Get me a cigarette.
I’ve just had a really satisfying experience.
And it happened in the kitchen, first on the stove, then the counter, before moving to kitchen table where I’ve been nibbling a buckwheat crisp slathered in cream cheese with The Good Earth’s tomato jam — a fantastic snacking experience, yes, but it was something else that made it so.
I made the cream cheese myself.
It has been about a year since I last made what is the freshest tasting, creamiest yet light, snow-white spreadable cheese using goat’s milk from Hewitt’s Dairy in Hagersville, which dairy goat farmers here in Niagara supply.
This post isn’t to brag about being a cheesemaker. Really, it’s to encourage everyone to try making cheese themselves because if I can, you can.
My first foray into cheesemaking was in November 2010 when I took a workshop in Niagara Falls dedicated to curdling milk, growing mold and ultimately engaging in what has been one of my most satisfying culinary coups.
After setting myself up with the beginnings of Roquefort and Brie cheese and heading home for weeks of nursing my milky masses to become ripe rounds of oozing, rich goodness, I pledged with my friend who joined me at the workshop that we would continue making cheese together on our own.
So we did, once we had emboldened ourselves enough to eat our workshop homework, discovered it was seriously swoon-worthy stuff and lived to tell about it.
Being newbies and on our own with our cheesemaking supplies now, we tried our hands at cream cheese. The recipe looked less intense and time consuming than our guided efforts at our workshop. Heat milk to a specified temperature, add bacteria and non-animal rennet, let sit for about 17 hours to curdle, then drain into spreadable magic.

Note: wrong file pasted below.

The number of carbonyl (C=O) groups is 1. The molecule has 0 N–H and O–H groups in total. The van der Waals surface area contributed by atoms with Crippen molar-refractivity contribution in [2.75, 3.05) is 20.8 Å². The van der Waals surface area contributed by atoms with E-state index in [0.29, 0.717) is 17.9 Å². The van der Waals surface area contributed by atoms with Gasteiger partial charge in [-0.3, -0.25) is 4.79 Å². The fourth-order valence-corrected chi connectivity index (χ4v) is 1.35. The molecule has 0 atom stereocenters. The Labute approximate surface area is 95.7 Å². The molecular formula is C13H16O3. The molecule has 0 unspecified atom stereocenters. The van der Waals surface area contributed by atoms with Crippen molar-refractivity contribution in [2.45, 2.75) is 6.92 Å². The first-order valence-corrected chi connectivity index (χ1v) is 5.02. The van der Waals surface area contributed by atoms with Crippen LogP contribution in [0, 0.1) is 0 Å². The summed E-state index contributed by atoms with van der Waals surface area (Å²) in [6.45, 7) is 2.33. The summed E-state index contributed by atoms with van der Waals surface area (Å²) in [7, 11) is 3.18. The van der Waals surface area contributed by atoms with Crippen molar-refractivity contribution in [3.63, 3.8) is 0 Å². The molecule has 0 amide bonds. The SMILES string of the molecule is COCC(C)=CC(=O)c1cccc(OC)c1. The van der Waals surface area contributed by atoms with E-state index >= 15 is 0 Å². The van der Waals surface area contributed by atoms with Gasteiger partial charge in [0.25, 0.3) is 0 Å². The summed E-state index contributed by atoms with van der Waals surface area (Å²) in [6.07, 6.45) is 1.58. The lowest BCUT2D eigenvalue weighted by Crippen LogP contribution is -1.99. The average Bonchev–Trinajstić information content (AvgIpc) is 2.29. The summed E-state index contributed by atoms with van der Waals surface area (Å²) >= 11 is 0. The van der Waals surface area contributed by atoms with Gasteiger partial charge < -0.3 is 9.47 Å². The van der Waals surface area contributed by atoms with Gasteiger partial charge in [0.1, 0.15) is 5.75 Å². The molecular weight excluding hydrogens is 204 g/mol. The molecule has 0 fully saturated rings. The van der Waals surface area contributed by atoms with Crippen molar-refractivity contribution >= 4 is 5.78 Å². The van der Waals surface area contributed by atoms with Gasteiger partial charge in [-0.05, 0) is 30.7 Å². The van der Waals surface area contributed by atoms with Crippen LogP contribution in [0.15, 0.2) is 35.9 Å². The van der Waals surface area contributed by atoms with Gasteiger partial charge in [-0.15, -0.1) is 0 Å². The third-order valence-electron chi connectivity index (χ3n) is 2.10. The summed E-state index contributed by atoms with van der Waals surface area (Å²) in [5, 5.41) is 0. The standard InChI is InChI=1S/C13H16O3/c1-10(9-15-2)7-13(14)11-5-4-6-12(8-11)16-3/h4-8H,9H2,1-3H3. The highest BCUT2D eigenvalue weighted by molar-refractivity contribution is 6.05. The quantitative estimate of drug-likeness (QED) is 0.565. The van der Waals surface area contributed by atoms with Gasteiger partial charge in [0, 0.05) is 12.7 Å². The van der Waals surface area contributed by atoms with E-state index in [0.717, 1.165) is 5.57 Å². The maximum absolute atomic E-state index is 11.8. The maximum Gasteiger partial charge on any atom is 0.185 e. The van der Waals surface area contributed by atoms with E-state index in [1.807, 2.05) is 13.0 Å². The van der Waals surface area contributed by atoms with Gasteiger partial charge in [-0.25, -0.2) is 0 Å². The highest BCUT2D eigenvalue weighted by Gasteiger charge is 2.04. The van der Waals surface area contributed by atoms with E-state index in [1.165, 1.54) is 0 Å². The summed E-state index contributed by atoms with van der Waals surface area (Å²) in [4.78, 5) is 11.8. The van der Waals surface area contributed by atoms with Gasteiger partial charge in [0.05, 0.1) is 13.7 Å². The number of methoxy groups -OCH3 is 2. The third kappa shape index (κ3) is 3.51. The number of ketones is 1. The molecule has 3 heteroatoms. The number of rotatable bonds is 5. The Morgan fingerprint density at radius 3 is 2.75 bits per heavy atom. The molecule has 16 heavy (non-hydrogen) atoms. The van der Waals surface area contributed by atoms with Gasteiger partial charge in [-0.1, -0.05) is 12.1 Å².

It seemed less risky and a guaranteed confidence boost compared to weeks of surgeon-like handwashing just to flip our fermenting fromage every day until the right mold started to blanket it, before wrapping it and waiting another six to eight weeks for it to ripen fully.
Cream cheese and the subsequent ricotta made from the leftover whey seemed like instant gratification in comparison to our all-consuming Camembert and offered less chance of food poisoning-inducing error.
As we sampled our spreadable handiwork last year, we vowed to do it again soon but then life and conflicting schedules threw an unsanitized cheese ladle into those plans.
But last weekend, we finally reconvened and reminded ourselves over a glass of wine and watched-pot of (good) bacteria-riddled warm milk why homemade cheese was in a league all its own when it comes to food feats.
A date has already been set aside for our next attempt, our confidence soaring just high enough to try another round of Camembert on our own. So psyched up we are, plans are afoot for other D-I-Y food escapades. We’re going to tap my friend’s maple tree next year and make syrup. Old hat for her, but for me, a prospective feather in the cap of truly satisfying eating experiences.
In the meantime, pass that cigarette. Or a canapé knife.